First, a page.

In considering goals, what do you hope to achieve by renting your property? Are you planning on moving back to your home after a period of time? Will your property investment be a part of your long-term financial planning? Are you relocating or just hoping to wait to sell? These are all great reasons to consider renting your home.

Keep in mind that renting your family home can be emotional. Many homeowners love the unique feel of their homes. It is where their children were raised, and they care more about preserving that feel than maximizing revenue. That’s ok, but it needs to be acknowledged and considered when establishing a correct price and preparing a cash flow analysis. Some owners are so attached to their homes that it may be better for them to “tear off the band-aid quickly” and sell. The alternative of slowly watching over the years as the property becomes an investment instead of a home to them may prove to be more painful than any financial benefit can offset.

 

Before reaching a conclusion, it’s a good idea to familiarize yourself with the landlord-tenant-law specific to your state (and in some cases, separate relevant ordinances in the city and/or county that your property lies within) and to do some market research (i.e. tour other available similar rentals to see if your financial assumptions are in line with the reality of the competition across the street). If you are overwhelmed by this process, or will be living out of the region, seek counsel with a property management professional.  Gaining experience the hard way can be costly. With proper preparation, however, the rewards will be worth it.

This was originally posted on Windermere.com.

Posted on May 6, 2019 at 2:37 pm
Sandy Nicholls | Category: Selling Your Home | Tagged , , , , ,

Market Update – December 2018

The real estate market continued to improve for buyers in November. Interest rates dropped slightly, price increases slowed and inventory soared. It’s important to note that inventory increases, while significant, are being compared to the record low supply of last year. We’re still far short of the inventory needed for a truly balanced market, however buyers have greater choice and less competition than they’ve had in years. Sellers who price their home according to current market conditions continue to see strong interest. Heading into the holiday season, there’s something for everyone to celebrate.

Eastside

>>>Click image to view full report.

The Eastside economy continues to be very strong. Heavy investment in commercial construction from companies such as Vulcan boost expectations that the area will continue to thrive. The median price of a single-family home in November hit $885,000 on the Eastside. Although an increase of 4 percent from a year ago, home prices have remained steady since this fall. With continued demand and only 2.4 months of inventory, the market has a long way to go to becoming balanced.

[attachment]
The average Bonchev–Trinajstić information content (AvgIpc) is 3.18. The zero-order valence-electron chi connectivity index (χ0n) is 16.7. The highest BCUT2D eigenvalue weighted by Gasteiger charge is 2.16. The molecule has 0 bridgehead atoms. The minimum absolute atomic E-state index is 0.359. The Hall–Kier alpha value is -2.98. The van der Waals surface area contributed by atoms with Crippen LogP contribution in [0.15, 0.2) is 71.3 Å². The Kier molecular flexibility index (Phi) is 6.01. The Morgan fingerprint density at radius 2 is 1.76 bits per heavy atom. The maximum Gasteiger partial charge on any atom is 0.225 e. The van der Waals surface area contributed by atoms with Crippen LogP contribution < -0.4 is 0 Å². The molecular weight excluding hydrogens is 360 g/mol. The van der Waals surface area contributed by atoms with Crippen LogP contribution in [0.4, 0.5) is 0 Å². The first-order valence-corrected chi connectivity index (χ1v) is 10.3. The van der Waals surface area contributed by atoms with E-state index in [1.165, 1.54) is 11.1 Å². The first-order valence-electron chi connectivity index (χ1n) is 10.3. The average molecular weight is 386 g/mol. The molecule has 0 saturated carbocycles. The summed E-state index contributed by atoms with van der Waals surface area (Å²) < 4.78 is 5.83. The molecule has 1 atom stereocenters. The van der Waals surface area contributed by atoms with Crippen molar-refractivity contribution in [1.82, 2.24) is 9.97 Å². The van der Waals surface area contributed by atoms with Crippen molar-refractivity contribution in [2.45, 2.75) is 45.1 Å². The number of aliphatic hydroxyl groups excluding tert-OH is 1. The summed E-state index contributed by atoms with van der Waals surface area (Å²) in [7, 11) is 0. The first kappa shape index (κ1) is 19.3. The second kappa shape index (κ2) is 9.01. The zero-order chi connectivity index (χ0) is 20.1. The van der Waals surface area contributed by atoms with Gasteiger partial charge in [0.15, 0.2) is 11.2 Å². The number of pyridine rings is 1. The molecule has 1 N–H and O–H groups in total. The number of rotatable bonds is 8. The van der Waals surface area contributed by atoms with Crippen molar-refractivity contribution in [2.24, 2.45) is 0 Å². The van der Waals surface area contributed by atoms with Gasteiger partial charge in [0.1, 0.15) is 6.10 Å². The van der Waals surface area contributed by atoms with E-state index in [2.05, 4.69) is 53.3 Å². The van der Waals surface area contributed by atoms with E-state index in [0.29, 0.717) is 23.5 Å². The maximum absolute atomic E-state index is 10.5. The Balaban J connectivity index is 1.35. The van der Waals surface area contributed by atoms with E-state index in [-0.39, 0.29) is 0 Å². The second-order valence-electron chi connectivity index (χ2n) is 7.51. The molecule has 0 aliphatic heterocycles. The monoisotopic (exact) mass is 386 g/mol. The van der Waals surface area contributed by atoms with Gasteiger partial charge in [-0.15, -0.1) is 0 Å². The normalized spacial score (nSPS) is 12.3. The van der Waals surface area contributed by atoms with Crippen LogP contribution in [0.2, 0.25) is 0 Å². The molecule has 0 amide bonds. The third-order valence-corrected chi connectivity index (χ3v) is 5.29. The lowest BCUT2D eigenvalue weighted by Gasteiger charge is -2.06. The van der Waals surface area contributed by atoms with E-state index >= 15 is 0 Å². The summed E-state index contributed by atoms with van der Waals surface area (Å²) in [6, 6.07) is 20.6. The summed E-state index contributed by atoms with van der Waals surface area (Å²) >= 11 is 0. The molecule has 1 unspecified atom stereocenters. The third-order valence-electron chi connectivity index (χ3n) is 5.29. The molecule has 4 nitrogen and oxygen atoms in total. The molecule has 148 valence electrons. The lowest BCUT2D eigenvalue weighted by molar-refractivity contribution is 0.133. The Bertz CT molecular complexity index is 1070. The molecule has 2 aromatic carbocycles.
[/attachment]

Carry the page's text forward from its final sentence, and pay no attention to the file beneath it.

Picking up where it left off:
King County

>>>Click image to view full report.

Price increases continued to slow in King County. The median single-family home price was $643,913 in November, an increase of 2 percent over a year ago. South King County, where the most affordable homes in the county are located, saw significantly greater increases compared to a year ago. North King County also posted greater increases than the county overall. Inventory has skyrocketed as the number of homes for sale in King County more than doubled year-over-year. While that’s good news for buyers, there is only 2.1 months of available inventory in the county, slightly down from October and not nearly enough to meet demand.

Seattle

>>>Click image to view full report.

The median price of a single-family home in Seattle was $760,000 in November. This is up 3 percent from a year ago and slightly up from October. Inventory jumped 177 percent year-over-year however, at just two months of supply, the Seattle area has the tightest inventory in King County. With the city’s strong economy and lifestyle appeal, that’s not expected to change any time soon. Forbes recently named Seattle as the best place for business and careers in the nation. U.S. News & World Report ranked the University of Washington among the top ten universities in the world with Money Magazine rating Seattle the #5 Best Big City to Live In.

Snohomish County

>>>Click image to view full report.

Inventory in Snohomish County continued to climb, surging 88 percent in November as compared to a year ago. That said, the area has fewer homes for sale than King County with just 1.8 months of inventory. This is still far short of the four to six months of supply that is considered a balanced market. The median price of a single-family home sold in November was up 6 percent from last year to $470,000, virtually unchanged from October.

This post originally appeared on the WindermereEastside.com blog.

Posted on December 13, 2018 at 10:00 am
Sandy Nicholls | Category: Home Buying, Housing Market News, Local Market Updates, Selling Your Home, Uncategorized | Tagged , , , , , ,